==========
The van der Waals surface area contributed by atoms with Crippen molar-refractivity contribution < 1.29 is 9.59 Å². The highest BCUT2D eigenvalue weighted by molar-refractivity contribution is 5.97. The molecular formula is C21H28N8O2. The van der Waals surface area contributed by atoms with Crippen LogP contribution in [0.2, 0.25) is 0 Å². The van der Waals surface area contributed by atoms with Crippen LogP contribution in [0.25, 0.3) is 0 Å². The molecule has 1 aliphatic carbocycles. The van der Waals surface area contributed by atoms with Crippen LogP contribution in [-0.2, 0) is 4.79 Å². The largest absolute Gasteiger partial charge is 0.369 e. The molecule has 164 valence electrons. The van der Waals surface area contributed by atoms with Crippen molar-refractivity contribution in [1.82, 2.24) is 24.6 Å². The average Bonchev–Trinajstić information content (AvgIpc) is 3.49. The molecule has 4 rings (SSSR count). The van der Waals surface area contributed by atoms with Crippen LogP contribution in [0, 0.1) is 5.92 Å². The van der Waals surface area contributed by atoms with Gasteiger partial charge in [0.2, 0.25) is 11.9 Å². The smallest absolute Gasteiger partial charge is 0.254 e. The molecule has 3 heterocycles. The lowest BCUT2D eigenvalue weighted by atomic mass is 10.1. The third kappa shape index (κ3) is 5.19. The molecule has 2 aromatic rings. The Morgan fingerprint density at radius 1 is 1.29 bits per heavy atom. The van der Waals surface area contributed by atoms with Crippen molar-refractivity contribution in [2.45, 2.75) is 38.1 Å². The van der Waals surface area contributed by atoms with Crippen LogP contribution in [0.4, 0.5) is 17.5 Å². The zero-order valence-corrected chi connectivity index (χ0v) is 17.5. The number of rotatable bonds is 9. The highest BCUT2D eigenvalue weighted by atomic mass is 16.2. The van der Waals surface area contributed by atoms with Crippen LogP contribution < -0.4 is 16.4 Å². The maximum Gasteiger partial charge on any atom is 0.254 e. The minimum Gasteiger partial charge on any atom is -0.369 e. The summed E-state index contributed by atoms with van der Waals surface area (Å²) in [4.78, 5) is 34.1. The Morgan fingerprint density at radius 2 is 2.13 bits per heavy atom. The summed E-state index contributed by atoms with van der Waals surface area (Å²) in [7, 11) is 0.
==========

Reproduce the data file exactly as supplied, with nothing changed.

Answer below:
The van der Waals surface area contributed by atoms with Crippen molar-refractivity contribution < 1.29 is 9.59 Å². The highest BCUT2D eigenvalue weighted by molar-refractivity contribution is 5.97. The molecular formula is C21H28N8O2. The van der Waals surface area contributed by atoms with Crippen LogP contribution in [0.2, 0.25) is 0 Å². The van der Waals surface area contributed by atoms with Crippen LogP contribution in [0.25, 0.3) is 0 Å². The molecule has 1 aliphatic carbocycles. The van der Waals surface area contributed by atoms with Crippen LogP contribution in [-0.2, 0) is 4.79 Å². The largest absolute Gasteiger partial charge is 0.369 e. The molecule has 164 valence electrons. The van der Waals surface area contributed by atoms with Crippen molar-refractivity contribution in [1.82, 2.24) is 24.6 Å². The average Bonchev–Trinajstić information content (AvgIpc) is 3.49. The molecule has 4 rings (SSSR count). The van der Waals surface area contributed by atoms with Crippen LogP contribution in [0, 0.1) is 5.92 Å². The van der Waals surface area contributed by atoms with Gasteiger partial charge in [0.2, 0.25) is 11.9 Å². The smallest absolute Gasteiger partial charge is 0.254 e. The molecule has 3 heterocycles. The lowest BCUT2D eigenvalue weighted by atomic mass is 10.1. The third kappa shape index (κ3) is 5.19. The molecule has 2 aromatic rings. The Morgan fingerprint density at radius 1 is 1.29 bits per heavy atom. The van der Waals surface area contributed by atoms with Crippen molar-refractivity contribution in [2.45, 2.75) is 38.1 Å². The van der Waals surface area contributed by atoms with Crippen LogP contribution in [0.4, 0.5) is 17.5 Å². The zero-order valence-corrected chi connectivity index (χ0v) is 17.5. The number of rotatable bonds is 9. The highest BCUT2D eigenvalue weighted by atomic mass is 16.2. The van der Waals surface area contributed by atoms with Crippen LogP contribution < -0.4 is 16.4 Å². The maximum Gasteiger partial charge on any atom is 0.254 e. The minimum Gasteiger partial charge on any atom is -0.369 e. The summed E-state index contributed by atoms with van der Waals surface area (Å²) in [4.78, 5) is 34.1. The Morgan fingerprint density at radius 2 is 2.13 bits per heavy atom. The summed E-state index contributed by atoms with van der Waals surface area (Å²) in [7, 11) is 0.